Times Co. reportedly sets bid deadline for Globe
The New York Times Co., through its investment banker, has asked potential buyers of The Boston Globe to submit preliminary bids by July 8, according to people briefed on the sale process.
In a letter to parties that have expressed interest in buying New Englandís largest daily, investment banking firm Goldman Sachs & Co., which was hired by the Times Co. to manage a possible sale, said it is looking for preliminary indications of interest, including a potential price range for bids, the people said.
They described the preliminary bids as nonbinding, stressing that the step was still early in the sales process. Following the preliminary bids would come more intense due diligence by those who indicate serious potential interest, said these people, who did not want to be named because they arenít authorized to speak about the process.
The Times Co. wants to sell the Globe as part of a package that includes the Worcester Telegram & Gazette, another paper the Times Co. owns. The letter, according the people, details that the buyer would need to assume the papersí $59 million in pension liabilities ó $51 million for the Globe and $8 million for the T&G.
The Times Co. bought the Globe for $1.1 billion in 1993 and the T&G in 2000 for $295 million. The T&G is the largest daily in central Massachusetts.
Representatives of the Times Co., the Globe, and the T&G declined to comment yesterday. A Goldman Sachs banker didnít return a phone call.
Goldman Sachs, a Wall Street leader in mergers and acquisitions, wants to maximize the number of bidders and run an auction. The names of three Boston businessmen have emerged as among the potential buyers: Boston Celtics co-owner and private equity investor Stephen Pagliuca, former advertising executive Jack Connors, and former Globe executive Stephen Taylor, a member of the family that sold the Globe to the Times Co.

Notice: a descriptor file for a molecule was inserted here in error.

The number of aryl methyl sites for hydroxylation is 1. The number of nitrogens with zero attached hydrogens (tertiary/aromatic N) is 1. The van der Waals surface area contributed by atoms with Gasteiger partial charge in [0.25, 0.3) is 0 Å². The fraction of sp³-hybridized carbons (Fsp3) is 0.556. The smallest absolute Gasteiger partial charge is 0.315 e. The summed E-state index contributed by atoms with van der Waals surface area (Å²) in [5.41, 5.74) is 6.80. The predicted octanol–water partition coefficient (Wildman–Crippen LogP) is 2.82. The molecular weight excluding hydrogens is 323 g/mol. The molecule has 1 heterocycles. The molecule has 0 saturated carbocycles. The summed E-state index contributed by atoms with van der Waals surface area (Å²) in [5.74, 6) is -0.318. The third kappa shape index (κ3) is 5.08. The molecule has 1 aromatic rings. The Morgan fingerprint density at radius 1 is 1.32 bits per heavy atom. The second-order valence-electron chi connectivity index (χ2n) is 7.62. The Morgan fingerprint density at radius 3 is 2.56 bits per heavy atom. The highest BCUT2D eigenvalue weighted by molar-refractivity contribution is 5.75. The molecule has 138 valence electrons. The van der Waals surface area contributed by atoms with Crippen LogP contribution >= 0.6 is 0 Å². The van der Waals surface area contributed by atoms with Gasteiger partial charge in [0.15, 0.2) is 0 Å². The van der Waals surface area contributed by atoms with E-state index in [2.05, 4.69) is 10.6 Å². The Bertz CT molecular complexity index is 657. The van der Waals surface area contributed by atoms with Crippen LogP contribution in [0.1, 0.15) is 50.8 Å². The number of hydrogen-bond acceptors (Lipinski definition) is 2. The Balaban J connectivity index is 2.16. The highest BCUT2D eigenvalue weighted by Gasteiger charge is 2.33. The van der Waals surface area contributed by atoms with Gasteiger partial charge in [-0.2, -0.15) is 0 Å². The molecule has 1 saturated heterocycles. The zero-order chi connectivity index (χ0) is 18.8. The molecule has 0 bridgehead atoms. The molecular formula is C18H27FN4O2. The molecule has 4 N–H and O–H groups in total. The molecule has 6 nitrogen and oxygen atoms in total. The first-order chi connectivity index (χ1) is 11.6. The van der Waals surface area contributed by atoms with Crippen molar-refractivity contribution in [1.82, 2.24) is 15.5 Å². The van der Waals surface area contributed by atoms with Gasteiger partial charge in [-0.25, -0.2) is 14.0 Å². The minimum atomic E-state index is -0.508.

Pagliuca and Connors are also in discussions about submitting a bid together, according to people who know them.
Itís unclear whether any of three Boston businessmen would also want to run the Worcester paper, but one person involved in the bidding said his group would likely sell the T&G to someone else.
While other potential bidders could also emerge, a sale of the Globe and the T&G is by no means guaranteed, according to the people briefed on the bidding.
The solicitation comes as members of the Boston Newspaper Guild, the Globeís largest union, are weighing a tentative agreement with management that would give the company $10 million in cost savings by cutting wages and other benefits while also eliminating lifetime job guarantees for about 170 union members. The concessions would presumably make it easier for the Times Co. to sell the paper. A ratification vote by the Guild, which represents nearly 700 editorial, advertising, and business employees, has been scheduled for July 20.
Other Globe unions ó representing press operators, mailers, and delivery truck drivers ó have ratified another $10 million in concessions. The Times Co. in April threatened to shutter the paper if it didnít get a total of $20 million in concessions from the unions. The Globe lost $50 million last year and was on pace to lose $85 million this year.
Even if Guild members approve the agreement and the companyís other cost-cutting and revenue-generating efforts pay off, the Globe continues to face financial challenges from the recession and the migration of advertisers and readers to the Internet.
(By Beth Healy and Robert Weisman, Globe Staff)